Kolja Raube, Jan Wouters and Meltem Müftüler-Baç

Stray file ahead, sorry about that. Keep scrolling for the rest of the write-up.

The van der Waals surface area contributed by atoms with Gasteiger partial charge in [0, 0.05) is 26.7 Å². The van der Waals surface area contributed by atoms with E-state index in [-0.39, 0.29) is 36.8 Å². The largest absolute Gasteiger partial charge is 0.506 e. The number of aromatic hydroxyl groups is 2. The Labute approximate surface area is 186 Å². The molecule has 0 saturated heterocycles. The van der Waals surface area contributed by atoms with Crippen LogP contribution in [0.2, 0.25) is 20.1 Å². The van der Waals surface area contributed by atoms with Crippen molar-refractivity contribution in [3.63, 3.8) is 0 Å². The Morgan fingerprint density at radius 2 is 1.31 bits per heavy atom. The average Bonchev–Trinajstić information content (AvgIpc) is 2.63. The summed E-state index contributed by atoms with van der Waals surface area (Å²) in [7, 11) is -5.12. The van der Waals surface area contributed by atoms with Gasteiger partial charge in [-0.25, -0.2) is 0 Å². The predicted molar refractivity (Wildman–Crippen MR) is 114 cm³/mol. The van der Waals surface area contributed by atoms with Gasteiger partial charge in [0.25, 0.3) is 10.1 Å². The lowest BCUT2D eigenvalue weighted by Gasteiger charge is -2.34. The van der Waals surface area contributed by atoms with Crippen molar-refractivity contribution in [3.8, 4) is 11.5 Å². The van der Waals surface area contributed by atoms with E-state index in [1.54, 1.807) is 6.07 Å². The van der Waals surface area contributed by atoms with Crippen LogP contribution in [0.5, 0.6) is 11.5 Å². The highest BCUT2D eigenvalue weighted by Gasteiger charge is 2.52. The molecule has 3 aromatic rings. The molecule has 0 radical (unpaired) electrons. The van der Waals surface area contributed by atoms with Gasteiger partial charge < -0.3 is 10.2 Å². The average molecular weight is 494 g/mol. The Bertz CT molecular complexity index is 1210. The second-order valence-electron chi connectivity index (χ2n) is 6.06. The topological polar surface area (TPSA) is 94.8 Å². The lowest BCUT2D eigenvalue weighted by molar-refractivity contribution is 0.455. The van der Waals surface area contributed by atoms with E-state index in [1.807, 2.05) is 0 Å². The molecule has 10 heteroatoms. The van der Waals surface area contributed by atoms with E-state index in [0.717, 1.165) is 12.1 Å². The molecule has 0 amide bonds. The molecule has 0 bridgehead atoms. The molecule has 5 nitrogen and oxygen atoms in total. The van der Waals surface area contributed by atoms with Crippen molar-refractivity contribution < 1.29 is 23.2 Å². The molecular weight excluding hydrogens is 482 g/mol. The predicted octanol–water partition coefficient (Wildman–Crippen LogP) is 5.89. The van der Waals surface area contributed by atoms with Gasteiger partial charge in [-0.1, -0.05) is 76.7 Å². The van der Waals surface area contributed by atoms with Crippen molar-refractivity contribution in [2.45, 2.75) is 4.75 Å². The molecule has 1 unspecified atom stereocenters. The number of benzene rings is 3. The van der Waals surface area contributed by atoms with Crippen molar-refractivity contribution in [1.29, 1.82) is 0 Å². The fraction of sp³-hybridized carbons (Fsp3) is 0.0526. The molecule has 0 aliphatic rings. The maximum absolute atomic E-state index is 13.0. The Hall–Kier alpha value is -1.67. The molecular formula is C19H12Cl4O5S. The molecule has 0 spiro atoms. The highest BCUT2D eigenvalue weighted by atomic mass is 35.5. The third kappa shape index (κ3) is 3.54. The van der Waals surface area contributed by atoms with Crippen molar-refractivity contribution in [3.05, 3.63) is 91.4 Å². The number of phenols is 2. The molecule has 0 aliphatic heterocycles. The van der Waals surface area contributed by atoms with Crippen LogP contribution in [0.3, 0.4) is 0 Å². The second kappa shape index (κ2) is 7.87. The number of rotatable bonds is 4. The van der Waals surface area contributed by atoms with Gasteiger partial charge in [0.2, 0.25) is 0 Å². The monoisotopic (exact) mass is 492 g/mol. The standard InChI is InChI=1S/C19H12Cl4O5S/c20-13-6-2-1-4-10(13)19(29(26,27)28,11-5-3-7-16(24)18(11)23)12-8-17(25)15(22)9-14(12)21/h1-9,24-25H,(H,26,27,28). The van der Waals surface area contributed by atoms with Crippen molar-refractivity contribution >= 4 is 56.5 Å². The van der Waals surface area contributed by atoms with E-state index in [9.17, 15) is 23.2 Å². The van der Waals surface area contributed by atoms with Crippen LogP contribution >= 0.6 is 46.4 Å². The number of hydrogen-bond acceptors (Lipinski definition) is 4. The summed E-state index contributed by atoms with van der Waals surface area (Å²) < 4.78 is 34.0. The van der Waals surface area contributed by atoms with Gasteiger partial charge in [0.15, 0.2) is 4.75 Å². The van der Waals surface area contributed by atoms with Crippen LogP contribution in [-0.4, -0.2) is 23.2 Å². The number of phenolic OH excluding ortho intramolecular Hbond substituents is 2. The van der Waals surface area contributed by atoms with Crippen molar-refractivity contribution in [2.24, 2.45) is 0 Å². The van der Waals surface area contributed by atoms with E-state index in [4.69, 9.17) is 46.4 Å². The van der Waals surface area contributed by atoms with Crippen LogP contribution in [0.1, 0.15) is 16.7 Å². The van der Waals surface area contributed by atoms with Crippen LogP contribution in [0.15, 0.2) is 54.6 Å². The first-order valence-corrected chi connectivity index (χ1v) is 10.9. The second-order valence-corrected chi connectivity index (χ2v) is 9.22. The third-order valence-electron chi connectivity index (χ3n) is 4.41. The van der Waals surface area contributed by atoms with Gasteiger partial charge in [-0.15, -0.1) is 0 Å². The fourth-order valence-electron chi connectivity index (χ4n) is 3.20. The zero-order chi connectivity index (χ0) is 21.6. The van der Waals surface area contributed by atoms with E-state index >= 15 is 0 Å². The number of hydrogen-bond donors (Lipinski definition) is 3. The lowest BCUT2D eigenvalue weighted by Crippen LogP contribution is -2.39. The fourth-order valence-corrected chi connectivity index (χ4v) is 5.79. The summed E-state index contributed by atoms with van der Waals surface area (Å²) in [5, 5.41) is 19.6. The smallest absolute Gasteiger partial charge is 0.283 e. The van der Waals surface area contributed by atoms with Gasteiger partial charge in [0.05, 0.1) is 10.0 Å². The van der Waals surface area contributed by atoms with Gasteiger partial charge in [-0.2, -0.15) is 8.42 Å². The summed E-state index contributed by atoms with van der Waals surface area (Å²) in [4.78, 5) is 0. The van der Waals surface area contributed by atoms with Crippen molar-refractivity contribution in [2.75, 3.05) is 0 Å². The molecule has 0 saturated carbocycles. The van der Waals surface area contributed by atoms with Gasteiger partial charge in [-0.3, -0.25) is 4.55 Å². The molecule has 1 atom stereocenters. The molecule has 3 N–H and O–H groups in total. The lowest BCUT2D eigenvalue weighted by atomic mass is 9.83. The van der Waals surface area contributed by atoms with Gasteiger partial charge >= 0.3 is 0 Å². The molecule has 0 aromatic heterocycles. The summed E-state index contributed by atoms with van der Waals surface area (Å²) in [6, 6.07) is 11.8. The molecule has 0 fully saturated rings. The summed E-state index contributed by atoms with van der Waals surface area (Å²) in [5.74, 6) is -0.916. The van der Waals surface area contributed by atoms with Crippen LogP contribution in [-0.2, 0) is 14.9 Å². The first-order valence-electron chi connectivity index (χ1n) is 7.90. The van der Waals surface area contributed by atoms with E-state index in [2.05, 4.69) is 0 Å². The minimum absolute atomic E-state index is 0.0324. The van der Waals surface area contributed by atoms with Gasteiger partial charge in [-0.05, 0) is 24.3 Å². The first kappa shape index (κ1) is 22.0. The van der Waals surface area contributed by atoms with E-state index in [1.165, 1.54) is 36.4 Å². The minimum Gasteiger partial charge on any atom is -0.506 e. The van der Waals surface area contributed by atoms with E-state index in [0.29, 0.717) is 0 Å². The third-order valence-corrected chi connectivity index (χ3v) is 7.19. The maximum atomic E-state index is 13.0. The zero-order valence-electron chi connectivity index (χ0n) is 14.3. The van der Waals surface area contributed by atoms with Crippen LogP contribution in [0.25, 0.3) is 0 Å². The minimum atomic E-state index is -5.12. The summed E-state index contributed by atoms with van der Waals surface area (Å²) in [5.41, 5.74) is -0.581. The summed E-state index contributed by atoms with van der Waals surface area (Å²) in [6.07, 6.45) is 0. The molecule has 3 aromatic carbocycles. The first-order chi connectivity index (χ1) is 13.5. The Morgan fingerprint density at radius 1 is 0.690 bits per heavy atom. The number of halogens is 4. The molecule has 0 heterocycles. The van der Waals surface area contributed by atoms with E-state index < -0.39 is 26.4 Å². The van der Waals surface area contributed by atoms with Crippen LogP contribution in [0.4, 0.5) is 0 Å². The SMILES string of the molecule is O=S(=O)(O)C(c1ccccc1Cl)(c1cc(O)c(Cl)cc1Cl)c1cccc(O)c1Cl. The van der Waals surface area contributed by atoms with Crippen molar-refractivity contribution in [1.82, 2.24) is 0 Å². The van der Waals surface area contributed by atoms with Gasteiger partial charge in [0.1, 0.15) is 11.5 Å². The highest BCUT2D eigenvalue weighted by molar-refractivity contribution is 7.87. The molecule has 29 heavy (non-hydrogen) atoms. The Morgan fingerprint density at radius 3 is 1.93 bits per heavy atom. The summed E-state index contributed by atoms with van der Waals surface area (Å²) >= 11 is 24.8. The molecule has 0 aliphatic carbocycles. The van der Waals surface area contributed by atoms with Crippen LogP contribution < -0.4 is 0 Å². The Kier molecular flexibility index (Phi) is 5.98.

In today’s increasingly complex and interdependent world, the role of parliaments remains a relatively understudied research topic. The multiple patterns of global governance are mostly dominated by the executive branches of government, with parliaments remaining on the sidelines. Anne-Marie Slaughter in her work A New World Order (2004) described the global order as a network of transgovernmental network relations. At the same time, she noted the role of parliaments in networked globalism. Her analysis concluded that parliaments lack the ability and interest to network with other parliaments in the world, and essentially run behind the advanced governmental interplays that effectively shape global governance. Through the prism of current research on parliamentary cooperation in the European Union (EU), the present volume aims to revisit Slaughter’s perspective (see also Janeia 2015). At the same time, this volume obviously adds to the literature of European foreign policy, which so far has treated parliamentary activity and relations in the EU’s external relations rather as an afterthought. Only lately has attention shifted towards an increased role of the European Parliament (EP) and national parliaments, especially with regard to international agreements and trade policy (Rippoll Servent 2014; Rosen and Raube 2018; Wouters and Raube 2018; Woolcock 2012). Research on parliamentary cooperation shows the increasing networking of parliaments not only in the EU (Crum and Fossum 2009; Lupo and Fassone 2016) but also between the EU and actors outside the EU (see Costa and Dri 2014; Jan_i_ and Stavridis 2016). This volume also focuses on comparative examples of parliamentary cooperation of actors and organizations outside the EU. Overall, it not only sheds light on EU parliamentary cooperation, but also on the scope and role of parliamentary networks in an increasingly interdependent world. As such it aims to make a contribution to both the global governance and EU external relations discourses by highlighting the role of parliaments.